Biblyon the Great

This zine is dedicated to articles about the fantasy role-playing game Gods & Monsters, and other random musings.

Gods & Monsters Fantasy Role-Playing

Beyond here lie dragons

Sailing the high seas

Jerry Stratton, November 14, 2015

Galleon over earth horizon

See my earlier article, Silver sail and gold, above a dappled sea, for non-numerical details on the politics and excitement of driftwood ships in the space above Highland.

The summary is that ships ride the gravity flow with driftwood. They catch the solar wind with sailcloth.

Building a driftwood ship

The first step in building a driftwood ship is acquiring the driftwood. Driftwood blocks the gravitational attraction of large bodies, thus making it possible to not fall back to a planet in a spectacular crash. Driftwood grows in rocky, cold environments with thin atmospheres. It grows best on Mars, but can also be grown on high mountaintops on Earth or similar planets.

Driftwood should be cured before use. Uncured driftwood reduces maneuverability by 5. Each year of curing reduces that penalty by 1, up to a maximum of five years curing on-planet. Driftwood can be cured more quickly or more efficiently in space. Driftwood cured in space reduces the maneuverability penalty by 1.5 per year, to a maximum of 7—that is, ships made from driftwood cured for five years in space will have +2 maneuverability.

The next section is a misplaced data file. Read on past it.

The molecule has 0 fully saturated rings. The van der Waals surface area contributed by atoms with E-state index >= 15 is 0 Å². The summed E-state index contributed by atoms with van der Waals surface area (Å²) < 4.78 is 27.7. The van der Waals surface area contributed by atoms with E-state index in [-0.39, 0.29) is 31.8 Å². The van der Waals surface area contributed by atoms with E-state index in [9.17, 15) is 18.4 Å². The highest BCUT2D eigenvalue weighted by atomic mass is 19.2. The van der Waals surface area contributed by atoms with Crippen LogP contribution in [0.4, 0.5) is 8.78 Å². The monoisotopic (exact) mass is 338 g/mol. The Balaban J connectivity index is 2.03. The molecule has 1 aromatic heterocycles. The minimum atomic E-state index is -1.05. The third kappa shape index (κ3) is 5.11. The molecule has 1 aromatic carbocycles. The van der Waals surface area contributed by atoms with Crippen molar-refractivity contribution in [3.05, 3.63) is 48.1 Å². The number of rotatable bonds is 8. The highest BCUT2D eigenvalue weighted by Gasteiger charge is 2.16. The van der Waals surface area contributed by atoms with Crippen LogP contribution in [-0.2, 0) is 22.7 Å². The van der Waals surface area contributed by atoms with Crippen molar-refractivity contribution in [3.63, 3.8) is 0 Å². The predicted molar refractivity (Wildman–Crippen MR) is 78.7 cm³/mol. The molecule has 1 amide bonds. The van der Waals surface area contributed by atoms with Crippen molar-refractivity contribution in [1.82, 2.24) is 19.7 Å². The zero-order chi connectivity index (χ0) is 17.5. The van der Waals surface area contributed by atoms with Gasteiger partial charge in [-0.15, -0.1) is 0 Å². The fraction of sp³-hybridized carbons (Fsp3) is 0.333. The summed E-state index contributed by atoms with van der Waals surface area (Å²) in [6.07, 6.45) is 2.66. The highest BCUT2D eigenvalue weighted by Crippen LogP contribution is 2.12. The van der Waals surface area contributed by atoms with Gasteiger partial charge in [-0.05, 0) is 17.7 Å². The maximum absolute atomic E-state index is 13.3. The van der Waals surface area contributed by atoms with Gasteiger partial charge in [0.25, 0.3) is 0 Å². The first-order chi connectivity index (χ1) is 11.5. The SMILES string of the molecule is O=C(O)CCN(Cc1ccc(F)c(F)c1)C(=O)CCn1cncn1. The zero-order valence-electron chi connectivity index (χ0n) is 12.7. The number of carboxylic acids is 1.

Space is big. It is very easy to lose track of curing stacks when curing in space.

After curing, the wood should be coated with a varnish of wood resin to preserve the cure. The best resin is driftwood resin. This provides a +1 to maneuverability. Other wood resins do not affect maneuverability, and non-wood mineral oils reduce maneuverability by 1, while tar oils reduce maneuverability by 2.

Without varnish, the wood may become infected and eaten away by insects or other creatures.

Adjustments to ship cost and maneuverability:

Technique Maneuverability Cost Movement
Planet Curing +1/year +10%/year
Space curing +1.5/year +15%/year
Driftwood resin +1 +25% +1
Mineral oils –1 –5%
Tar oils –2 –10% –1

Weaving sailcloth sails

Unlike driftwood, which grows best on Mars but can grow in other places, the sailmoth only produces thread on Mars, and only in the Martian highlands.

The cost of sailcloth depends on the time of year it is produced. Normally, sailcloth costs 10 monetary units per square yard.

Season Movement Cost
High summer cloth +1 +40%
High winter cloth –1 –20%